REES 596/EURO 596/INFO 490: Genetic Technologies, Social Networks & the Reimagining of Race, Judith Pintar, W 12-2:20

Exploring the ways in which genetic knowledge comes into play in the collective re‐imagining of racial categories, identities and futures, ranging from the pseudoscientific racist to the utopian "post‐racial," we take into consideration the social, cultural, geographic and historical contexts within which scientific understandings of the relationship between genetics and race were reimagined in the late 20th century, and continue to be in flux in the 21st. Among the topics of interest are the popular fascination with genetic genealogy, the commodification of identifiable genetic markers, nationalist applications of genetic findings to strengthen ethnic origin myths and territorial claims, and the new genetic racism of white supremacists who speak fluently the language of mtDNA and concern themselves with the Ice Age inhabitation of the refuges of the last glacial maximum. During the course of the semester we will research in real time the paths that genetic research findings take across diverse social networks (genealogical, commercial, biomedical, academic, political and religious) as genetic knowledge is received, framed, narrated, and disseminated.

 

Fall 2014

SLAV 525: Problems in Slavic Literature, Harriet Murav, M 2-5:00

The concept of a unit of time has begun to falter and it is no accident that contemporary mathematics has advanced the principle of relativity." CWL 571 explores time, memory, and perception as these concepts were formulated in the early 20th century by literary authors, scientists, and theoreticians from Russia, Germany, France, and Britain. The writers to be examined include Henri Bergson, Sigmund Freud, Walter Benjamin, Virginia Woolf, David Bergelson, and Osip Mandelshtam. No knowledge of Russian required.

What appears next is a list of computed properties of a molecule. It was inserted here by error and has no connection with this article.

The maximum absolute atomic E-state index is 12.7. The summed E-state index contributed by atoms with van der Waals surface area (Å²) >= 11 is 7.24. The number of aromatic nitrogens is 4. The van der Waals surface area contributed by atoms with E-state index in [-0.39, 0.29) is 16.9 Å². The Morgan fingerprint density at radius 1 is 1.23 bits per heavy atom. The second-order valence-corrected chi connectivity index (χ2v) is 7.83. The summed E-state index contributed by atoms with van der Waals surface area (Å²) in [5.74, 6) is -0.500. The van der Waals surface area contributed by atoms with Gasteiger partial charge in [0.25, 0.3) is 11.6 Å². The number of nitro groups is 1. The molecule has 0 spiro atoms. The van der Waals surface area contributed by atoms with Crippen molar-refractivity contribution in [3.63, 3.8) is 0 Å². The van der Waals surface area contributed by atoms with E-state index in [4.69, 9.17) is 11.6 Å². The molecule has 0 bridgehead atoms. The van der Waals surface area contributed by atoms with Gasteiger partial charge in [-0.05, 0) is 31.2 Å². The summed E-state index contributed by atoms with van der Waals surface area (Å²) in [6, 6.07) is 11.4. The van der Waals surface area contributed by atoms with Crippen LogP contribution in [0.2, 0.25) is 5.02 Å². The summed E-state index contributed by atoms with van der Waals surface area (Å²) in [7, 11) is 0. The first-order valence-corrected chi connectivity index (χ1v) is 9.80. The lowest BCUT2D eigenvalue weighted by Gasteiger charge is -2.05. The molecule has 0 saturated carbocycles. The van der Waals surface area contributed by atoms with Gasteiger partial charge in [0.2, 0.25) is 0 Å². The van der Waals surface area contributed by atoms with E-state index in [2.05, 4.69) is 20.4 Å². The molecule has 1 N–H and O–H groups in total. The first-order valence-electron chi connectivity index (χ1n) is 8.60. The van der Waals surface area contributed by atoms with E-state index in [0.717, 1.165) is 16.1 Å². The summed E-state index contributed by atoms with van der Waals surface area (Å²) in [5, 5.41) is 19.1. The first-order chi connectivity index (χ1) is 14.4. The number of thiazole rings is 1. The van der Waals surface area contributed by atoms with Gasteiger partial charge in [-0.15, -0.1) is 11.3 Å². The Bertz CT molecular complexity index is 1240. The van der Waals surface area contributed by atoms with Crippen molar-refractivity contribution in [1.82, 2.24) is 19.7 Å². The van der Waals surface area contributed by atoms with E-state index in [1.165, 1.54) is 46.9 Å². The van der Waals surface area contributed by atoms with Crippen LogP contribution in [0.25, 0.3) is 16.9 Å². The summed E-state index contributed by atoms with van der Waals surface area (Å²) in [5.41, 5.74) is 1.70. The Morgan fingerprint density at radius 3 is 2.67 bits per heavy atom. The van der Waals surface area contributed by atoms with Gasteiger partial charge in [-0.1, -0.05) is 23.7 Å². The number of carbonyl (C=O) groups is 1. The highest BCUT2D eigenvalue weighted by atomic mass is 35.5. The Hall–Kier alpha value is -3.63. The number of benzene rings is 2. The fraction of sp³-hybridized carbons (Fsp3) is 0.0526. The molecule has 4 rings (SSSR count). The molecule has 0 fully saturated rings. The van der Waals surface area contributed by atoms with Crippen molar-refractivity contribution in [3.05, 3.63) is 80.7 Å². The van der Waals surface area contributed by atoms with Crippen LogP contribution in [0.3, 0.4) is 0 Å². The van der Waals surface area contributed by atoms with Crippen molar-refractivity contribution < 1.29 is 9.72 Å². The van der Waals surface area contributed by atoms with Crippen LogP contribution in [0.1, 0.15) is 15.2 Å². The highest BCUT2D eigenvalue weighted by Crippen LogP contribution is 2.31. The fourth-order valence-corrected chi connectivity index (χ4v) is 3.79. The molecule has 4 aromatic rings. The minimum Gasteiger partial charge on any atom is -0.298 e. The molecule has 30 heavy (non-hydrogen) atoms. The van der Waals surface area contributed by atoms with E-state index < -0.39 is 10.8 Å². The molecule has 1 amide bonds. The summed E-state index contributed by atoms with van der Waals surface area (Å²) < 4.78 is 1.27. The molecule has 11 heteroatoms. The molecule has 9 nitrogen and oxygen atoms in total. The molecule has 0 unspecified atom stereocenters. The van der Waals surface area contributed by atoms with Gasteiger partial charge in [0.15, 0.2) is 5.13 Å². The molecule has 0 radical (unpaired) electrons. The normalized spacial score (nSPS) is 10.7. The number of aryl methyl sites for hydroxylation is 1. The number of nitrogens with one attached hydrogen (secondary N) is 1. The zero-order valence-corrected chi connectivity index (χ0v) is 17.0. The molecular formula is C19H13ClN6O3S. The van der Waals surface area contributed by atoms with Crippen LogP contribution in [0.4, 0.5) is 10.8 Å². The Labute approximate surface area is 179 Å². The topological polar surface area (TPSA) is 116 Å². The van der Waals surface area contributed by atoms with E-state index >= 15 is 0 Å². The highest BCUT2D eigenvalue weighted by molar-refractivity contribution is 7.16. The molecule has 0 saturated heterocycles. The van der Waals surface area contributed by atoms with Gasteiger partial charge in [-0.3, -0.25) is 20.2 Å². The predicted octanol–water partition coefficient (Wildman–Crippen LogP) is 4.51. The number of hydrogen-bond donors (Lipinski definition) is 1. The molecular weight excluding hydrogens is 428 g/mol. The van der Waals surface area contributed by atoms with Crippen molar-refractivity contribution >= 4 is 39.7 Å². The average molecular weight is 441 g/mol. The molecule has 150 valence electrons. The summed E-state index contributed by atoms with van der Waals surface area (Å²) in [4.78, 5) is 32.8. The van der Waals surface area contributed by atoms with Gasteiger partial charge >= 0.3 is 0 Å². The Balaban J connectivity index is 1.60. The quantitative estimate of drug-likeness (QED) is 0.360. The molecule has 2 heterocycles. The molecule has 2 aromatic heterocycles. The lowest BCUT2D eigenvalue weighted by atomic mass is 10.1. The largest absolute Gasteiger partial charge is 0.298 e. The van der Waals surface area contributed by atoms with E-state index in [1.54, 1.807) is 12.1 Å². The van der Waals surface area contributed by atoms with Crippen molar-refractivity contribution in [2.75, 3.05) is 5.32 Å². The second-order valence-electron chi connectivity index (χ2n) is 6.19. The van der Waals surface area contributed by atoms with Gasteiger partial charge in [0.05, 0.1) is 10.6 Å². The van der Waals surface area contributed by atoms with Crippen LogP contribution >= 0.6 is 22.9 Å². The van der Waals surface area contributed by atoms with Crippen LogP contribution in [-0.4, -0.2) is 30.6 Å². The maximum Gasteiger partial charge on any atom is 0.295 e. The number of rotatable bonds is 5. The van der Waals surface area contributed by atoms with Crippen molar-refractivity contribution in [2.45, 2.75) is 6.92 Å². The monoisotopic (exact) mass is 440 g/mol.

At Illinois State University:

ENGL 495: Topics in English: Troubling Racialized Sexuality and Gender Constructs in Holocaust Literature, Paula Ressler

Holocaust studies is often conceptualized as neutral in relation to sexuality and gender, as are a number of other instances of genocide, including the genocides against indigenous peoples throughout the world and peoples of African descent as a result of the trans-Atlantic slave trade. In this course we will explore the complex and often-ignored implications of gender and sexuality that appear in Holocaust-related literature to see the specific ways that women and men and gay and straight, Jewish and Gentile, were impacted by the mass violence and genocide that occurred from 1933-1945, particularly in Europe. We will study this literature to deepen our understanding of the cultural and historical context of Nazism, its ability to cause so much widespread and unspeakable suffering, the possibilities and impossibilities of resistance, and how its aftermath impacts our lives today.

We will read across literary genres and film, and apply what we learn from theoretical and historical texts to see how the Third Reich’s racialized and nationalized sexuality and gender constructs shaped the world of the 1930s and 1940s and continues to influence today’s world. We will explore racialized sexuality and gender constructs in the literature we read from the perspectives of victims, survivors, perpetrators, witnesses, bystanders, resisters, and their descendants. We will compare these constructs to those from other cultures and time periods to discern their commonalities and differences, and speculate about the potential for future genocides given the nature and difficulty of undoing centuries of racist and sexist social constructs.